Friday, October 28, 2011

Amon Tobin / The Glitch Mob

Alas, I don't listen to as much music as I used to. I still love music -- I just don't have the time. I don't have the killer home stereo I used to have when I was in college. Today I mostly listen to music in my car, which has an awesome sound system and I can listen to stuff loud, through speakers -- the way God intended it. Those little "earbud" things are the work of the devil.

My tastes are pretty much all over the road, but of late I've been listening to a lot of music by The Glitch Mob and Amon Tobin. I'm not really sure how to classify their music except to say that it's "electronic". I guess at least some of it could be considered "dubstep" (a genre that I like a lot) but -- and this one of the reasons I like them so much -- Amon Tobin and TGM aren't trying to fit into a genre, they're just doing whatever the hell they want and creating their own as-yet-indescribable genre.

Some years ago Frank Zappa once said "Audio tools are available now that enable the artist to control timbre to the point where a psychoacoustical or emotional 'spin' can be placed on any given note or passge". He was right then (and with today's technology, he's even righter), but the sad fact is that even though the capability exists, the vast majority of musicians don't use it. Amon Tobin and The Glitch Mob, in contrast, tend to use it on every single note. I love it.

Now is the time I stop talking about it and let the music speak for itself:

Amon Tobin - Goto 10

The Apple Tree featuring The Glitch Mob

Amon Tobin - Surge [16Bit Remix]

The Glitch Mob - Crush Mode

Thursday, October 6, 2011

The Magic Goes Away?

Steve Jobs is dead. This is but one of probably thousands of "reaction" pieces that will appear in the wake of his passing. Hopefully it's one of the shorter ones, too.

I never knew the man so I don't have any cute stories to relate. And until recently I really wasn't a big fan of Apple products.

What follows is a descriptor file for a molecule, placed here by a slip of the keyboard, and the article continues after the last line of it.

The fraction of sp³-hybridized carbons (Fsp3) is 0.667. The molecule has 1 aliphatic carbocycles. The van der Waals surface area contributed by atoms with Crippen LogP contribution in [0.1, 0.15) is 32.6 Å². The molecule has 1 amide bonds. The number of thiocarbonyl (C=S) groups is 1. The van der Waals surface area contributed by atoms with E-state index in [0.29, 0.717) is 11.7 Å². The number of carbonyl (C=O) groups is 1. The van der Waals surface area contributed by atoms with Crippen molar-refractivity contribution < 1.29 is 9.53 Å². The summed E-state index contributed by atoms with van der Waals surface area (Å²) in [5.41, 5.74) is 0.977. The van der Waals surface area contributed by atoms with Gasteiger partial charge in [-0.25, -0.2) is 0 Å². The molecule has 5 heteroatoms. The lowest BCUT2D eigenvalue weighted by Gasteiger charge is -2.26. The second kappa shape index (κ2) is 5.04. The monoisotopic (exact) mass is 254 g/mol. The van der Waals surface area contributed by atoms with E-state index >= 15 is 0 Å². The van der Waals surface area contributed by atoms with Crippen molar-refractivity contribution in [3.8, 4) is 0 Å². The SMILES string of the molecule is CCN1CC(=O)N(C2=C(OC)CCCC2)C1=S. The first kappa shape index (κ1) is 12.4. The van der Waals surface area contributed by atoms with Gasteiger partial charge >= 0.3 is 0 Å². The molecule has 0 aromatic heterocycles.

Everyone seems to think of him as a Creative Genius, and maybe he was. A fair number of people who knew him also say he was something of a jerk, and maybe he was that, too. What impresses me the most about his career was his ability To Get Things Done. I have some small experience with what it's like to work within a corporation and when I look at some of the things Jobs pulled off, like getting the music companies to cooperate on iTunes, or the iPad -- what makes my jaw drop isn't the technical or creative aspect so much as the fact that he somehow worked his way through what must have been truly unbelievable amounts of politics, red tape, and bullshit and, in the end, hammered out something that a) everyone agreed with that b) was also not a huge steaming pile of compromises. People would joke about his "Reality Distortion Field" but I sometimes wondered if he really did have some kind of mutant Stephen King "push" psychic ability to make people agree with him.

I am saddened by his death for what are, frankly, very selfish reasons: the man was arguably responsible for making the world we live in a lot more fun and interesting. CGI, portable music players, smartphones, the iPad ... we're talking about multiple instances of technology that's had a long-term global impact on human culture. No, he didn't personally invent this stuff, but he was a strong force in making a lot of it happen. Maybe he was done, out of ideas, willing to coast on by on the strength of past glory. Or ... maybe he had a few really good ones left in him. We'll never know what they were, what could have been. And that is what makes me sad.